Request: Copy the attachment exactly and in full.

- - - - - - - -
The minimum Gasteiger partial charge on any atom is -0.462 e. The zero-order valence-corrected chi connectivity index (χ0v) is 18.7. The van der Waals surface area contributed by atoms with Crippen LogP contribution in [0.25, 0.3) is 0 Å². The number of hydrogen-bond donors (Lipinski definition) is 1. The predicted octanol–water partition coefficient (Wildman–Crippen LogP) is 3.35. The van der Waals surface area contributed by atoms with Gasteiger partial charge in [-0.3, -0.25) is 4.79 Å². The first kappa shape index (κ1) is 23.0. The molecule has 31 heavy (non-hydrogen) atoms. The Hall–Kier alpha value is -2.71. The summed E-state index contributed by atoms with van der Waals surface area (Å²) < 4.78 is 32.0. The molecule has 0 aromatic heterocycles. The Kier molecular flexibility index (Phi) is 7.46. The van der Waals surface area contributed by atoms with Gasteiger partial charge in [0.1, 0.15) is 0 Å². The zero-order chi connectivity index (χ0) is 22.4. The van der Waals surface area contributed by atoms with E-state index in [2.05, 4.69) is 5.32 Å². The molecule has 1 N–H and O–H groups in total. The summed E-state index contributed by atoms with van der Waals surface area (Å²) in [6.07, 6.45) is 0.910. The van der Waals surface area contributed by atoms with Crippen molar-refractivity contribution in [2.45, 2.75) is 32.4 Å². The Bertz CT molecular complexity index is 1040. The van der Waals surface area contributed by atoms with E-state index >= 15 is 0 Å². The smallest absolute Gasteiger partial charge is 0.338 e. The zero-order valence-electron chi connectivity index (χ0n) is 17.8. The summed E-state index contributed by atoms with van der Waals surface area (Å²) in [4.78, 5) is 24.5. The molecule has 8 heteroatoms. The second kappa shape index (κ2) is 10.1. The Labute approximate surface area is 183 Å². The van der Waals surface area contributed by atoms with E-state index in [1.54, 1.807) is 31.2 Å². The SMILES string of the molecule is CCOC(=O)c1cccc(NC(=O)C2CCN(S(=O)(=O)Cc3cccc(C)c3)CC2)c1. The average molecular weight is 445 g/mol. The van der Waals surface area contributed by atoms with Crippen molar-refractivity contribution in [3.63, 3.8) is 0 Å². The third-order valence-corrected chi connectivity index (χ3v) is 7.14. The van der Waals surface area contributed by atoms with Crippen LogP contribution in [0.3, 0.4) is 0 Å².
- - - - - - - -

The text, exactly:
The minimum Gasteiger partial charge on any atom is -0.462 e. The zero-order valence-corrected chi connectivity index (χ0v) is 18.7. The van der Waals surface area contributed by atoms with Crippen LogP contribution in [0.25, 0.3) is 0 Å². The number of hydrogen-bond donors (Lipinski definition) is 1. The predicted octanol–water partition coefficient (Wildman–Crippen LogP) is 3.35. The van der Waals surface area contributed by atoms with Gasteiger partial charge in [-0.3, -0.25) is 4.79 Å². The first kappa shape index (κ1) is 23.0. The molecule has 31 heavy (non-hydrogen) atoms. The Hall–Kier alpha value is -2.71. The summed E-state index contributed by atoms with van der Waals surface area (Å²) < 4.78 is 32.0. The molecule has 0 aromatic heterocycles. The Kier molecular flexibility index (Phi) is 7.46. The van der Waals surface area contributed by atoms with Gasteiger partial charge in [0.1, 0.15) is 0 Å². The zero-order chi connectivity index (χ0) is 22.4. The van der Waals surface area contributed by atoms with E-state index in [2.05, 4.69) is 5.32 Å². The molecule has 1 N–H and O–H groups in total. The summed E-state index contributed by atoms with van der Waals surface area (Å²) in [6.07, 6.45) is 0.910. The van der Waals surface area contributed by atoms with Crippen molar-refractivity contribution in [2.45, 2.75) is 32.4 Å². The Bertz CT molecular complexity index is 1040. The van der Waals surface area contributed by atoms with E-state index >= 15 is 0 Å². The smallest absolute Gasteiger partial charge is 0.338 e. The zero-order valence-electron chi connectivity index (χ0n) is 17.8. The summed E-state index contributed by atoms with van der Waals surface area (Å²) in [4.78, 5) is 24.5. The molecule has 8 heteroatoms. The second kappa shape index (κ2) is 10.1. The Labute approximate surface area is 183 Å². The van der Waals surface area contributed by atoms with E-state index in [1.54, 1.807) is 31.2 Å². The SMILES string of the molecule is CCOC(=O)c1cccc(NC(=O)C2CCN(S(=O)(=O)Cc3cccc(C)c3)CC2)c1. The average molecular weight is 445 g/mol. The van der Waals surface area contributed by atoms with Crippen molar-refractivity contribution in [3.63, 3.8) is 0 Å². The third-order valence-corrected chi connectivity index (χ3v) is 7.14. The van der Waals surface area contributed by atoms with Crippen LogP contribution in [0.3, 0.4) is 0 Å².